The Big 4 - Timo Tjahjanto
Credit: Netflix
by Daniel Gorman Featured Film Streaming Scene

The Big 4 — Timo Tjahjanto

December 19, 2022

Through four feature films and some assorted shorts, Indonesian madman Timo Tjahjanto has proven to be one of our foremost purveyors of cinematic gore. Whether it’s the bone-crunching action of Headshot and The Night Comes for Us, or his Evil Dead-inspired horror duology May the Devil Take You and May the Devil Take You Too, Tjahjanto doesn’t blur the lines between genres so much as eviscerate them and then drown them in a pool of blood. It is, then, perhaps odd to find him trying his hand at a goofy action-comedy, that is, until less than five minutes into The Big 4 when someone gets a baseball-sized hole blown through their head. Welcome to Tjahjanto’s stab (no pun intended) at a men-on-a-mission lark that just so happens to feature the bloodiest hand-to-hand combat and chunkiest, most elaborate squibs you’ll see in a movie this year (and just in time for the holidays).

A prolonged opening sequence introduces us to the squad smack in the middle of a Mission: Impossible-style rescue operation — leader Topan (Abimana Aryasatya) and right-hand gal Alpha (Lutesha) have infiltrated an illegal organ-harvesting operation that’s hiding behind the façade of a children’s orphanage. Young Pelor (Kristo Immanuel) has been sent in as an undercover agent, and just as he’s about to be cut open, the others spring into action. Gunning down wave after wave of attackers, the trio seem pinned down by a fresh onslaught of guards, until resident marksman Jenggo (Arie Kriting) gets in on the action, sniping dudes from an opposite building and generally making a deep red mush out of craniums. It’s another job well done, as they head off with mentor and father-figure Petrus (Budi Ros), who has raised the group since they were children, essentially creating his own group of highly trained, extremely deadly vigilantes (don’t worry, they’re the good guys).

But he also has a biological daughter, Dina (Putri Marino), who is about to graduate from the police academy and join the force. He can’t stand the idea of breaking the law and possibly having a run-in with her, so he decides to retire. On the evening of Dina’s graduation ceremony, Petrus is attacked by a masked assailant, some mysterious figure from his past, and is brutally murdered. Dina stumbles upon the aftermath of the attack, finding Topan on the scene. Mistaking him for the murderer, she shoots him, and then the movie jumps ahead three years. Dina has spent the intervening time searching in vain for her father’s killer, while the members of The Big 4 have retired to an island far from Jakarta. Through a series of contrivances, Dina winds up on the island to investigate a building she has spotted in the background of an aged photo, which has also revealed what she believes is her father’s secret, second family (she’s kind of correct, just not in the way she assumes).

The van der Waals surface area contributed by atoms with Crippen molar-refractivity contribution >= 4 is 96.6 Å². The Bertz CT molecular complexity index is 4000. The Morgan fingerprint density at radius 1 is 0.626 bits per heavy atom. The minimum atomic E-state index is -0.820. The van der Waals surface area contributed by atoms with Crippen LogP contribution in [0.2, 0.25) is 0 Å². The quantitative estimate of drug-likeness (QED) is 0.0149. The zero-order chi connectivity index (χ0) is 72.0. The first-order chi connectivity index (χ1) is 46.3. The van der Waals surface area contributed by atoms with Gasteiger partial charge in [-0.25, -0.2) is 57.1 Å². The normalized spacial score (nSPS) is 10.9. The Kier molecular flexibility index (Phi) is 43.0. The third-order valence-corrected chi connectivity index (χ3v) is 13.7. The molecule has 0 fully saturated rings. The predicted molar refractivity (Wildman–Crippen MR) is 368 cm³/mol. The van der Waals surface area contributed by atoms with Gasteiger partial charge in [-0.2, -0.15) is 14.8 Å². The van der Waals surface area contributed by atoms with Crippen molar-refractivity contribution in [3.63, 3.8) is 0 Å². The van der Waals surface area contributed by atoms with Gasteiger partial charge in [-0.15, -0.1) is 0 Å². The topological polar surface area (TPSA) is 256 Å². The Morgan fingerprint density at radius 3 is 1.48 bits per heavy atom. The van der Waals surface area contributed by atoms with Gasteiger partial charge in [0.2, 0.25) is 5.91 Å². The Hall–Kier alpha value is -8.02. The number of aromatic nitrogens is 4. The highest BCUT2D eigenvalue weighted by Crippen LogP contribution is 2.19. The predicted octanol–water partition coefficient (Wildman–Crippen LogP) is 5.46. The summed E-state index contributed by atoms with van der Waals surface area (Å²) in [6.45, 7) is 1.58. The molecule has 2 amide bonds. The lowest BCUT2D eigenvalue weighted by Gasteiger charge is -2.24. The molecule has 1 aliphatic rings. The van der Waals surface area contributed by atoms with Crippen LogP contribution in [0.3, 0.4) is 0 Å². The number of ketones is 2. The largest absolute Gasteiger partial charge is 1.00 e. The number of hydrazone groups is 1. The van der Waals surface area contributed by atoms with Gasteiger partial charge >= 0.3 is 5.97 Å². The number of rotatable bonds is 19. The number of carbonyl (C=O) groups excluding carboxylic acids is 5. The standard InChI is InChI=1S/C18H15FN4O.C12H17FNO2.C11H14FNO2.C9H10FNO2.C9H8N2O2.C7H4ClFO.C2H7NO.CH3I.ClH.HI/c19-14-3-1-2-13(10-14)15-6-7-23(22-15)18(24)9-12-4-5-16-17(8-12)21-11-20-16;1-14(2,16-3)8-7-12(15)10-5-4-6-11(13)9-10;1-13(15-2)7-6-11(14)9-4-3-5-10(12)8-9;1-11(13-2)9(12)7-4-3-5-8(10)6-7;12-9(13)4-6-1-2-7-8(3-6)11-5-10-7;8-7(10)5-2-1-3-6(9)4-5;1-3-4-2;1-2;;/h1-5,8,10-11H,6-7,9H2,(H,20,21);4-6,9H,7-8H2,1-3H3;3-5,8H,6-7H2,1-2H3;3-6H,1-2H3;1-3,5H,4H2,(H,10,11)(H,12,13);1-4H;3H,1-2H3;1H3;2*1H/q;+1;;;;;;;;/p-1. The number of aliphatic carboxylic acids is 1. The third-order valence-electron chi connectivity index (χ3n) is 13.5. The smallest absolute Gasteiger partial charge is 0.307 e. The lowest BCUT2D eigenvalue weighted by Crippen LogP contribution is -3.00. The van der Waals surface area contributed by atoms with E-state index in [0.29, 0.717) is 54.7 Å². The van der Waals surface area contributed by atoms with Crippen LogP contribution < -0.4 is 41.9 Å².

It should be noted that the preceding plot synopsis only accounts for roughly the first act of this extremely long film. The second half of the film involves a protracted bit of getting-the-band-back-together, as well as the introduction of the villainous Antonio (Marthino Lino) and his sexy sidekick Alo (Michelle Tahalea). Tjahjanto has never made a particularly short movie, tending instead to stuff his narratives with all manner of colorful supporting characters, complicated plots, and other narrative curlicues. But he regrettably stretches this tendency to the breaking point here, often interspersing his typically fine action sequences with bad, momentum-killing humor and outlandish slapstick. Sometimes it works, as in a long scene that finds Topan trying to fend off attackers without alerting Dina to their presence and which channels prime-era Jackie Chan perfectly in its seamless integration of choreographed fighting and physical comedy. But other incidents don’t fare as well; there’s a mind-numbingly long section that follows Dina on a bad drug trip while she attacks Topan and Jenggo over and over (kicking someone in the balls is a tired gag that barely elicits a laugh on the first go around, let alone the 20th), for instance. Indeed, there’s a general tendency toward amiable shenanigans that inflects the whole plot, and which occasionally stands at odds with all the extremely detailed viscera — Tjahjanto seems to be having fun here, but humor is, of course, subjective, and the director plays fast and loose with toeing that line.

Still, he knows when to stop goofing around and deliver some ultra-violence, and if there’s nothing here that can quite top the wonderful mayhem of NightThe Big 4 manages to go out on a high note. The final 30 minutes are essentially a burst of non-stop action, as the good guys square off against Antonio and a small army of mercenaries and destroy a good chunk of this island paradise in the process. A deftly timed explosion seems intended to rival Tjahjanto’s buddy Gareth Evans’ similar gambit in his Gangs of London TV series, while otherwise trying to top the famous finale of Woo’s A Better Tomorrow 2. If The Big 4 can’t quite climb to such illustrious highs, it’s still a noble effort. There are some big bumps along the way — seriously, this needs to be half an hour shorter — perhaps growing pains that come with the new(ish) territory, but if Tjahjanto wants to embark on some further adventures with these lovable weirdos, there’s enough here that you can count us in for the ride.

You can currently stream Timo Tjahjanto’s The Big 4 on Netflix.